Various Artists - The Bristol Heavy Rock Explosion album review

A welcome celebration of the West Country’s unsung hard rock scene

The Bristol Heavy Rock Explosion album cover

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Barring a few minor players in punk and post-punk, Bristol’s official musical history is one of trip-hop, drum’n’bass and reggae. Which is largely true, but not the whole story. This compilation adds some pleasing extra sub-plots, collecting together 25 years of metal and hard rock acts spanning the period from the early 1970s to the mid-90s. Of course, the West Country never churned out classic head-banging bands on a par with Birmingham or Sheffield, but the tracks included here by Shiva, Headmaster and Voodoo, among others, at least prove that every city produced its own lesser version of Van Halen, Joan Jett or Bon Jovi.

Many of the 17 archive cuts on The Bristol Heavy Rock Explosion are generic pub-rock and more interesting as historical rather than musical artefacts, but some rare gems worthy of rediscovery are included too. Bands such as the prog-leaning Magic Muscle, fronted by singer/guitarist Rod Goodway, whose fluid early-70s line-up included members of Hawkwind, the Only Ones and future David Bowie violinist Simon House. Their Free As A Bird, a Neil Young-ish power-chord chugger clothed in spangled rock-opera fanfares, is one of the highlights on this album.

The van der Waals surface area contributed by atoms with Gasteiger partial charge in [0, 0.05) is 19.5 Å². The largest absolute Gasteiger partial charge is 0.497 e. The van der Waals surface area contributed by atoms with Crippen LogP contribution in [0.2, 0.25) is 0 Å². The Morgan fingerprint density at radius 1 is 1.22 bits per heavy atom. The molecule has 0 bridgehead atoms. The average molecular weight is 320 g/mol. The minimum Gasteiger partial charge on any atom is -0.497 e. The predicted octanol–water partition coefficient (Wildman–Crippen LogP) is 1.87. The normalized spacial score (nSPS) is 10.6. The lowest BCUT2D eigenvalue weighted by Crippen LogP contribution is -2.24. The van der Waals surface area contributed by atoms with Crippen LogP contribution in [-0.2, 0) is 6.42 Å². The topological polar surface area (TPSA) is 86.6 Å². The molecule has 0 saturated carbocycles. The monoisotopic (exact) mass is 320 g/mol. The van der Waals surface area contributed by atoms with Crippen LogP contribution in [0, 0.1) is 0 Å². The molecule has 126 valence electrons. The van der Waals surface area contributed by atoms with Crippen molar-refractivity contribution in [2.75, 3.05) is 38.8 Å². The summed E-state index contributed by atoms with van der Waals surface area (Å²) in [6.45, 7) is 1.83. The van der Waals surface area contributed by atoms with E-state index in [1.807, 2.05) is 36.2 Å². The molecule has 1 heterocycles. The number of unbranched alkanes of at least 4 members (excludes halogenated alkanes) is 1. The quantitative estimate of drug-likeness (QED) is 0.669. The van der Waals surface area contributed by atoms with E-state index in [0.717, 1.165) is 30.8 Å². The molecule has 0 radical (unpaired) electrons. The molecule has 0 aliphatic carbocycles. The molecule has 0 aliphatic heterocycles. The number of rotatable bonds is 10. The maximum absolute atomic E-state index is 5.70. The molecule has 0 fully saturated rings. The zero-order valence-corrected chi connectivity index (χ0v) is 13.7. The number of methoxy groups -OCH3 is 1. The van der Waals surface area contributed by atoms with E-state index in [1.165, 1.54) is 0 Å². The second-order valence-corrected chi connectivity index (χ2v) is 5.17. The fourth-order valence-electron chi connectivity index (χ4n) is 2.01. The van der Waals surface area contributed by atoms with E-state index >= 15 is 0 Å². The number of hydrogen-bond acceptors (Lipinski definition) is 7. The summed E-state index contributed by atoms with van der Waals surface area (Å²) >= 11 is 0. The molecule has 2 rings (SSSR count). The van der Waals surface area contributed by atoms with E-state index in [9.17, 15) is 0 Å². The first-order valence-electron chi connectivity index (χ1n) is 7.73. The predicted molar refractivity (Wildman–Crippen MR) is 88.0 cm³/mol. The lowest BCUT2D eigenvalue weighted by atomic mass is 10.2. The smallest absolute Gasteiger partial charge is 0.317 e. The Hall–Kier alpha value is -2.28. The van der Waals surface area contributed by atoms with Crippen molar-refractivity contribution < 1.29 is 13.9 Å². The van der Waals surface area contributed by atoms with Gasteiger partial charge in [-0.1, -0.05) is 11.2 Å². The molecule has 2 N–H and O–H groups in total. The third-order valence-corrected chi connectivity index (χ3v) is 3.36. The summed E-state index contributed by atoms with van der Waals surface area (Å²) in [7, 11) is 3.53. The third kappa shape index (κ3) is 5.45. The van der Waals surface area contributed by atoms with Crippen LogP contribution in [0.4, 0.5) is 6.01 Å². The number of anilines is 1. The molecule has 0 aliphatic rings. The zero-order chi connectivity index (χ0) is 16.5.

Other standout tracks include the gnarly proto-thrash gallop Stormchild by fringe NWOBHM players Jaguar (an early influence on Metallica), and Hey Lord by goth-tinged alt.rockers Claytown Troupe, who were minor chart stars of the early 1990s, which rumbles along with an agreeably ragged rhythmic energy.

Also impressive is The Power Remains by turbo-growling anarcho-punks Amebix, an exhilarating blast of guttural doomcore that predated much of the death-metal boom. A welcome antidote to the simplistic official narrative.

Stephen Dalton

Stephen Dalton has been writing about all things rock for more than 30 years, starting in the late Eighties at the New Musical Express (RIP) when it was still an annoyingly pompous analogue weekly paper printed on dead trees and sold in actual physical shops. For the last decade or so he has been a regular contributor to Classic Rock magazine. He has also written about music and film for Uncut, Vox, Prog, The Quietus, Electronic Sound, Rolling Stone, The Times, The London Evening Standard, Wallpaper, The Film Verdict, Sight and Sound, The Hollywood Reporter and others, including some even more disreputable publications.